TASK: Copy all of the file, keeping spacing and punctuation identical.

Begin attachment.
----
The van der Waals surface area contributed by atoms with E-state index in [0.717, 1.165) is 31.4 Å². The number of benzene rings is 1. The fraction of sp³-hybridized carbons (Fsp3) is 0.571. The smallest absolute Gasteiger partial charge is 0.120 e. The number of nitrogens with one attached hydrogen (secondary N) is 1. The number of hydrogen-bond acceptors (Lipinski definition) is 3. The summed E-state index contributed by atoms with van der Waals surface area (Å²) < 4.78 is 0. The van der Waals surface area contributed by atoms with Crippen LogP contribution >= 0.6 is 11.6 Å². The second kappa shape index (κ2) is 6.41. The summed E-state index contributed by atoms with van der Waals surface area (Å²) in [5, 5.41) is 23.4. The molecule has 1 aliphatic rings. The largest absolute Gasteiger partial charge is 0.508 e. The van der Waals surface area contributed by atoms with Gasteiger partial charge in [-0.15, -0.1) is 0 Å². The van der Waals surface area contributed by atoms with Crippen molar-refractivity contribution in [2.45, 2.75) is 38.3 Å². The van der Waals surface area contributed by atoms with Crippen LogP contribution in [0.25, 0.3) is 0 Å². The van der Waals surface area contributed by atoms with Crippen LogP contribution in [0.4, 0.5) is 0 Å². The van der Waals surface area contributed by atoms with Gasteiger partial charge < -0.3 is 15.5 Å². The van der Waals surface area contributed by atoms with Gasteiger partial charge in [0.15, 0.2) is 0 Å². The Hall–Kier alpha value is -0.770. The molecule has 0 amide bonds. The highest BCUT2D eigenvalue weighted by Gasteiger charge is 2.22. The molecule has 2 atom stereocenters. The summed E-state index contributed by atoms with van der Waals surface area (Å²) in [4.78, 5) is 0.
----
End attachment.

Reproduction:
The van der Waals surface area contributed by atoms with E-state index in [0.717, 1.165) is 31.4 Å². The number of benzene rings is 1. The fraction of sp³-hybridized carbons (Fsp3) is 0.571. The smallest absolute Gasteiger partial charge is 0.120 e. The number of nitrogens with one attached hydrogen (secondary N) is 1. The number of hydrogen-bond acceptors (Lipinski definition) is 3. The summed E-state index contributed by atoms with van der Waals surface area (Å²) < 4.78 is 0. The van der Waals surface area contributed by atoms with Crippen LogP contribution >= 0.6 is 11.6 Å². The second kappa shape index (κ2) is 6.41. The summed E-state index contributed by atoms with van der Waals surface area (Å²) in [5, 5.41) is 23.4. The molecule has 1 aliphatic rings. The largest absolute Gasteiger partial charge is 0.508 e. The van der Waals surface area contributed by atoms with Gasteiger partial charge in [-0.15, -0.1) is 0 Å². The van der Waals surface area contributed by atoms with Crippen molar-refractivity contribution in [2.45, 2.75) is 38.3 Å². The van der Waals surface area contributed by atoms with Crippen LogP contribution in [0.25, 0.3) is 0 Å². The van der Waals surface area contributed by atoms with Crippen LogP contribution in [0.4, 0.5) is 0 Å². The van der Waals surface area contributed by atoms with Gasteiger partial charge < -0.3 is 15.5 Å². The van der Waals surface area contributed by atoms with Gasteiger partial charge in [0.15, 0.2) is 0 Å². The Hall–Kier alpha value is -0.770. The molecule has 0 amide bonds. The highest BCUT2D eigenvalue weighted by Gasteiger charge is 2.22. The molecule has 2 atom stereocenters. The summed E-state index contributed by atoms with van der Waals surface area (Å²) in [4.78, 5) is 0.